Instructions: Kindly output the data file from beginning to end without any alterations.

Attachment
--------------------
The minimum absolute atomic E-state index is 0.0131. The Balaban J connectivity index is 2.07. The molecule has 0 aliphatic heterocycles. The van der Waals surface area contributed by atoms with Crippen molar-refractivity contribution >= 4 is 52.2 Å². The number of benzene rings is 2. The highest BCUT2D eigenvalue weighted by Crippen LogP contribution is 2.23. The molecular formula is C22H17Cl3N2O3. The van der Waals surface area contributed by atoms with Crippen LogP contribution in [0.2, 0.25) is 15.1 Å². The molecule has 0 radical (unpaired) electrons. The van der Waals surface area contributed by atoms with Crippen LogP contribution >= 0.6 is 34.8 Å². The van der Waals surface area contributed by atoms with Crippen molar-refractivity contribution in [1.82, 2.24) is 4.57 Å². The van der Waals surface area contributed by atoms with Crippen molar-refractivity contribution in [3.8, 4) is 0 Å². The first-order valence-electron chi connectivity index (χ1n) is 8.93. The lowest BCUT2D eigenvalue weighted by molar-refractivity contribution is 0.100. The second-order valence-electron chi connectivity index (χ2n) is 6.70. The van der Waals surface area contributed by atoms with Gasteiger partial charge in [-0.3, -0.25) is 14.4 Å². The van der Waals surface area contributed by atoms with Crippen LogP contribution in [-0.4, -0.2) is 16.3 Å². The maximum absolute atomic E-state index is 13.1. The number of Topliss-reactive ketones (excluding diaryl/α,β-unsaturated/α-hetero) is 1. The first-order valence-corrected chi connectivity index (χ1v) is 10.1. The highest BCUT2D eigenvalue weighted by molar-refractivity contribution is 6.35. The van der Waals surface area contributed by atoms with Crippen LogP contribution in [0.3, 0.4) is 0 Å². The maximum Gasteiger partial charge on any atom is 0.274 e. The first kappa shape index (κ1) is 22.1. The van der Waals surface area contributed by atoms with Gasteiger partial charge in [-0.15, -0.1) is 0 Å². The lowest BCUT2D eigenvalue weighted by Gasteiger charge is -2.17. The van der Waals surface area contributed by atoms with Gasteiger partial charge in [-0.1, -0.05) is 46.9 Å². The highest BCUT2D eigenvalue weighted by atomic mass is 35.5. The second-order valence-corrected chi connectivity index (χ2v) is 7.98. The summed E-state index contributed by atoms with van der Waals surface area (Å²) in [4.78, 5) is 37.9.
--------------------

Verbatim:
The minimum absolute atomic E-state index is 0.0131. The Balaban J connectivity index is 2.07. The molecule has 0 aliphatic heterocycles. The van der Waals surface area contributed by atoms with Crippen molar-refractivity contribution >= 4 is 52.2 Å². The number of benzene rings is 2. The highest BCUT2D eigenvalue weighted by Crippen LogP contribution is 2.23. The molecular formula is C22H17Cl3N2O3. The van der Waals surface area contributed by atoms with Crippen LogP contribution in [0.2, 0.25) is 15.1 Å². The molecule has 0 radical (unpaired) electrons. The van der Waals surface area contributed by atoms with Crippen LogP contribution >= 0.6 is 34.8 Å². The van der Waals surface area contributed by atoms with Crippen molar-refractivity contribution in [1.82, 2.24) is 4.57 Å². The van der Waals surface area contributed by atoms with Crippen molar-refractivity contribution in [3.8, 4) is 0 Å². The first-order valence-electron chi connectivity index (χ1n) is 8.93. The lowest BCUT2D eigenvalue weighted by molar-refractivity contribution is 0.100. The second-order valence-electron chi connectivity index (χ2n) is 6.70. The van der Waals surface area contributed by atoms with Gasteiger partial charge in [-0.3, -0.25) is 14.4 Å². The van der Waals surface area contributed by atoms with Crippen LogP contribution in [-0.4, -0.2) is 16.3 Å². The maximum absolute atomic E-state index is 13.1. The number of Topliss-reactive ketones (excluding diaryl/α,β-unsaturated/α-hetero) is 1. The first-order valence-corrected chi connectivity index (χ1v) is 10.1. The highest BCUT2D eigenvalue weighted by molar-refractivity contribution is 6.35. The van der Waals surface area contributed by atoms with Crippen LogP contribution in [0.3, 0.4) is 0 Å². The maximum Gasteiger partial charge on any atom is 0.274 e. The first kappa shape index (κ1) is 22.1. The van der Waals surface area contributed by atoms with Gasteiger partial charge in [-0.15, -0.1) is 0 Å². The lowest BCUT2D eigenvalue weighted by Gasteiger charge is -2.17. The van der Waals surface area contributed by atoms with Gasteiger partial charge in [-0.1, -0.05) is 46.9 Å². The highest BCUT2D eigenvalue weighted by atomic mass is 35.5. The second-order valence-corrected chi connectivity index (χ2v) is 7.98. The summed E-state index contributed by atoms with van der Waals surface area (Å²) in [4.78, 5) is 37.9.